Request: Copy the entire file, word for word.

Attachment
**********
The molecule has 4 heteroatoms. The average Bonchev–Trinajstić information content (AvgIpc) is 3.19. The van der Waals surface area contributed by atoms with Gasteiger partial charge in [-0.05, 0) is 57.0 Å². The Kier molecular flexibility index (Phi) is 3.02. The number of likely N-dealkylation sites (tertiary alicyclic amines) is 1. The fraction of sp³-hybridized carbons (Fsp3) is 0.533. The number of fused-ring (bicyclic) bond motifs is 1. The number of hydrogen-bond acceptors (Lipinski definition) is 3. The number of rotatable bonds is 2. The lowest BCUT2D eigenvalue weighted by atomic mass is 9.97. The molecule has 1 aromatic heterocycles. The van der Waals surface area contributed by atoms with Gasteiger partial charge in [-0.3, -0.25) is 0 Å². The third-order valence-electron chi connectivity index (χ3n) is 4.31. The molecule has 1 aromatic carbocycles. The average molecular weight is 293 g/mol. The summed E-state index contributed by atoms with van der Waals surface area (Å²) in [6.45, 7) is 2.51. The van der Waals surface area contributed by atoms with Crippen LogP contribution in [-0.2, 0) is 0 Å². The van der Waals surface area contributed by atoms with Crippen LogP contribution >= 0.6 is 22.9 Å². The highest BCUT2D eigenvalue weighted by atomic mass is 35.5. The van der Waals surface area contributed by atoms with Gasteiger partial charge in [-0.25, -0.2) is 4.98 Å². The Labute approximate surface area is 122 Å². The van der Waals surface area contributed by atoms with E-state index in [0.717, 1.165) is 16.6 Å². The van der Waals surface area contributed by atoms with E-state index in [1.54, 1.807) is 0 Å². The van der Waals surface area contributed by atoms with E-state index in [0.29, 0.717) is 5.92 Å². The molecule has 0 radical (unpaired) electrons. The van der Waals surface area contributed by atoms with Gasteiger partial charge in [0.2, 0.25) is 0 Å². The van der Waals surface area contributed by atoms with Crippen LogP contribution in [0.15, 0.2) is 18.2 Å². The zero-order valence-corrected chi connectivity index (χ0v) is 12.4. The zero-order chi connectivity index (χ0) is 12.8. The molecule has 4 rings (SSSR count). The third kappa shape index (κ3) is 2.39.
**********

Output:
The molecule has 4 heteroatoms. The average Bonchev–Trinajstić information content (AvgIpc) is 3.19. The van der Waals surface area contributed by atoms with Gasteiger partial charge in [-0.05, 0) is 57.0 Å². The Kier molecular flexibility index (Phi) is 3.02. The number of likely N-dealkylation sites (tertiary alicyclic amines) is 1. The fraction of sp³-hybridized carbons (Fsp3) is 0.533. The number of fused-ring (bicyclic) bond motifs is 1. The number of hydrogen-bond acceptors (Lipinski definition) is 3. The number of rotatable bonds is 2. The lowest BCUT2D eigenvalue weighted by atomic mass is 9.97. The molecule has 1 aromatic heterocycles. The van der Waals surface area contributed by atoms with Gasteiger partial charge in [-0.3, -0.25) is 0 Å². The third-order valence-electron chi connectivity index (χ3n) is 4.31. The molecule has 1 aromatic carbocycles. The average molecular weight is 293 g/mol. The summed E-state index contributed by atoms with van der Waals surface area (Å²) in [6.45, 7) is 2.51. The van der Waals surface area contributed by atoms with Crippen LogP contribution in [-0.2, 0) is 0 Å². The van der Waals surface area contributed by atoms with Crippen LogP contribution >= 0.6 is 22.9 Å². The highest BCUT2D eigenvalue weighted by atomic mass is 35.5. The van der Waals surface area contributed by atoms with Gasteiger partial charge in [-0.25, -0.2) is 4.98 Å². The Labute approximate surface area is 122 Å². The van der Waals surface area contributed by atoms with E-state index in [0.717, 1.165) is 16.6 Å². The van der Waals surface area contributed by atoms with E-state index in [1.54, 1.807) is 0 Å². The van der Waals surface area contributed by atoms with E-state index in [0.29, 0.717) is 5.92 Å². The molecule has 0 radical (unpaired) electrons. The van der Waals surface area contributed by atoms with Gasteiger partial charge in [0.2, 0.25) is 0 Å². The van der Waals surface area contributed by atoms with Crippen LogP contribution in [0.15, 0.2) is 18.2 Å². The zero-order valence-corrected chi connectivity index (χ0v) is 12.4. The zero-order chi connectivity index (χ0) is 12.8. The molecule has 4 rings (SSSR count). The third kappa shape index (κ3) is 2.39.